First, let’s look at Fed policy. Again, the current forecast is for three rate hikes in 2022. Might that happen? Of course. Will it happen? I doubt it. Why? As recently as last July, The Fed was stating that there would be no fed funds rate hikes until 2023 and they weren’t even discussing yet a taper of their current QE program. So, the point is that things can change pretty fast.
Short rates are already moving up at a much faster pace than long rates, and this flattening of the yield curve is leading many to conclude that the Fed is on a path to a “policy error” that will actually lead to a recession by later this year. Well, if that’s the case, the Fed might just as easily reverse course as quickly as they did in late 2021. Is the January 2022 gold price reflecting this possibility? Nope.
Next, let’s discuss nominal interest rates, particularly on the long end. Again, many economists are forecasting rates at 3.0% (or even higher) in the year to come. Have they forgotten what happened the last time the Fed tried to get rates that high and run off their balance sheet? Below is a chart of the S&P 500 in the back half of 2018. That’s a drop of over 20% that was only halted and reversed after a Christmas Eve meeting of the President’s Working Group on Financial Markets: Mnuchin speaks with US bank executives to reassure investors after Wall Street whiplash
Additionally, like U.S. consumers, corporations, municipalities, and states, the U.S. government cannot afford higher long term interest rates. With a current total deficit nearing $30 TRILLION, the line-item cost of servicing this debt is approaching $500 BILLION/year. If nominal rates move higher toward 1.50% on the two-year and 3.0% on the ten-year, the U.S. debt service cost will move toward $1 TRILLION/year. This would only serve to spin the current Ponzi scheme even faster, and policymakers will seek to avoid this fate for as long as possible.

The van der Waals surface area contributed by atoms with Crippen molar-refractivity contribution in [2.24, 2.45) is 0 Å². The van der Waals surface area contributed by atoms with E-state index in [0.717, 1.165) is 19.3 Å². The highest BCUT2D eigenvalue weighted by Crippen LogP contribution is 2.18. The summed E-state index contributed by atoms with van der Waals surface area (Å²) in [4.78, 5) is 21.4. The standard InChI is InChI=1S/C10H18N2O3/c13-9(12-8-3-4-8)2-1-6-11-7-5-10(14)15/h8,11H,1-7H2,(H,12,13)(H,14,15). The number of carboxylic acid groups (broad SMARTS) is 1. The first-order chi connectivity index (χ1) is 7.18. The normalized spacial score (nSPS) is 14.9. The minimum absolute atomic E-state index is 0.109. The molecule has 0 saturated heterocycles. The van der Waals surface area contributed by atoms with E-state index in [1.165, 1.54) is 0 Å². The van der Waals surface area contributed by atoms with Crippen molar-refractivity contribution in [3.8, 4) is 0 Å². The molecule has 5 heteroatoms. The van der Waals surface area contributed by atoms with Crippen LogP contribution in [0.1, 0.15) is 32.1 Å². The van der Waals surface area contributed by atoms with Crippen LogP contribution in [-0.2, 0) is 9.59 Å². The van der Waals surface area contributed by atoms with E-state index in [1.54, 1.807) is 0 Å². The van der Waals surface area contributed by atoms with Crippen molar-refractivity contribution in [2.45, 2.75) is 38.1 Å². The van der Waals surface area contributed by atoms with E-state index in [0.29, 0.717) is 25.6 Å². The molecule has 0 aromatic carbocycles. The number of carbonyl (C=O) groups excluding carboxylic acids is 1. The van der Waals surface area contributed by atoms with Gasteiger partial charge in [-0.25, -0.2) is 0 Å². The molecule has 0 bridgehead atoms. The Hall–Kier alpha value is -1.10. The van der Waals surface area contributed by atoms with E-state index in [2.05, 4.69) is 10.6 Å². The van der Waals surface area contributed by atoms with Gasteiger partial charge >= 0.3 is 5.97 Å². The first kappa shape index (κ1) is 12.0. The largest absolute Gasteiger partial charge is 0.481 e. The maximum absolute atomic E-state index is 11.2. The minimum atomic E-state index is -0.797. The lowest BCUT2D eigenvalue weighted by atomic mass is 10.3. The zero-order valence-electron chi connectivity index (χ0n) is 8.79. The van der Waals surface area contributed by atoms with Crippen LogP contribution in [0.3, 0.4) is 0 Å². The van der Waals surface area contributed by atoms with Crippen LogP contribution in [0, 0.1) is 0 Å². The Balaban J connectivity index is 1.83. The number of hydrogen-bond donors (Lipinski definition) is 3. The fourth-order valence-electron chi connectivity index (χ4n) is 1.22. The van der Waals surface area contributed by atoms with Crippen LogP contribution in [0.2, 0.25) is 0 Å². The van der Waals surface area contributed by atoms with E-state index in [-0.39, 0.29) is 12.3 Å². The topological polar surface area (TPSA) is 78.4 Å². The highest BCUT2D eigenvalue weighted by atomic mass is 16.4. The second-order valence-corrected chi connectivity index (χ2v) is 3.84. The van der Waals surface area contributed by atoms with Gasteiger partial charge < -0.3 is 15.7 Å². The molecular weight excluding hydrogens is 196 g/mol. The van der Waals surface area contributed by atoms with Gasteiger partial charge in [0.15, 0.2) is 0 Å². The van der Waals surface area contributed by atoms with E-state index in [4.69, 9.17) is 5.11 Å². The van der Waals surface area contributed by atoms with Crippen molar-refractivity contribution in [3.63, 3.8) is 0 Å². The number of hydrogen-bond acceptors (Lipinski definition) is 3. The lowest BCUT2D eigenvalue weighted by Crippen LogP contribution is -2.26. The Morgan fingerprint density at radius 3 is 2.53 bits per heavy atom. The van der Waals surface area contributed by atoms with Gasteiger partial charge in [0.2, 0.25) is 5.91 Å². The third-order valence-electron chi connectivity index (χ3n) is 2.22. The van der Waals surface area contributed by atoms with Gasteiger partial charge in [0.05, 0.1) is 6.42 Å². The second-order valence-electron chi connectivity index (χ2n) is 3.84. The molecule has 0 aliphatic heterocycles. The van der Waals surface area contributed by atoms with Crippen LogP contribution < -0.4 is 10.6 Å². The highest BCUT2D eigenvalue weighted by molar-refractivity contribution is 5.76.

So, it’s pretty clear that forecasts of sharply higher nominal interest rates this year are way off base and very unlikely to be proven correct. Is the January 2022 gold price reflecting this possibility? Nope.
And finally, let’s look at inflation-adjusted or “real” interest rates. Historically, real rates have about a 95% correlation with gold prices, so it’s pretty important to get this right. In 2021, however, it was clear that “the markets” now ignore present day inflation, choosing instead to focus upon longer-term inflation expectations when calculating real rates. Let’s discuss those longer-term expectations.
The Fed itself has always stated that it takes at least six to nine months for monetary policy changes to have an economic impact. So, using this logic, any fed funds rate hike in June of 2022 won’t materially impact inflation until early 2023. And if that’s the case, there is going to be at least a full year ahead of price inflation and this will definitely impact the expectation of further and continuing price inflation for the years that follow.
As you can see below, the Fed itself currently measures five-year inflation expectations at 2.95%. The longer price inflation remains unrestrained by Fed policy, the more entrenched these expectations will become and they will climb even higher, too.
As you calculate the inflation-adjusted or “real” interest rate off of these inflation expectations, you’ll notice the glaring anomaly of 2021, caused by the Fed convincing the market that all of this was “transitory”.
- August 2020. Inflation expectation of 1.65%. U.S. 10-year note yield 0.55%. Implied real interest rate of -1.10%. Gold price of $2080.
- January 2022. Inflation expectation of 2.95%. U.S. 10-year note yield 1.60%. Implied real interest rate of -1.35%. Gold price $1800.
And negative real rates are not just an American problem. Real rates are sharply negative around the globe, particularly in Europe where the ECB has boxed itself in with regards to its monetary abilities. All they can do is print and use the proceeds to buy debt. This keeps a lid on nominal rates while price inflation continues to rise. The Germans and the Swiss have long been hoarders of physical gold due to their experience with historic periods of hyperinflation. Will their demand for physical gold continue to grow if the trend shown below continues?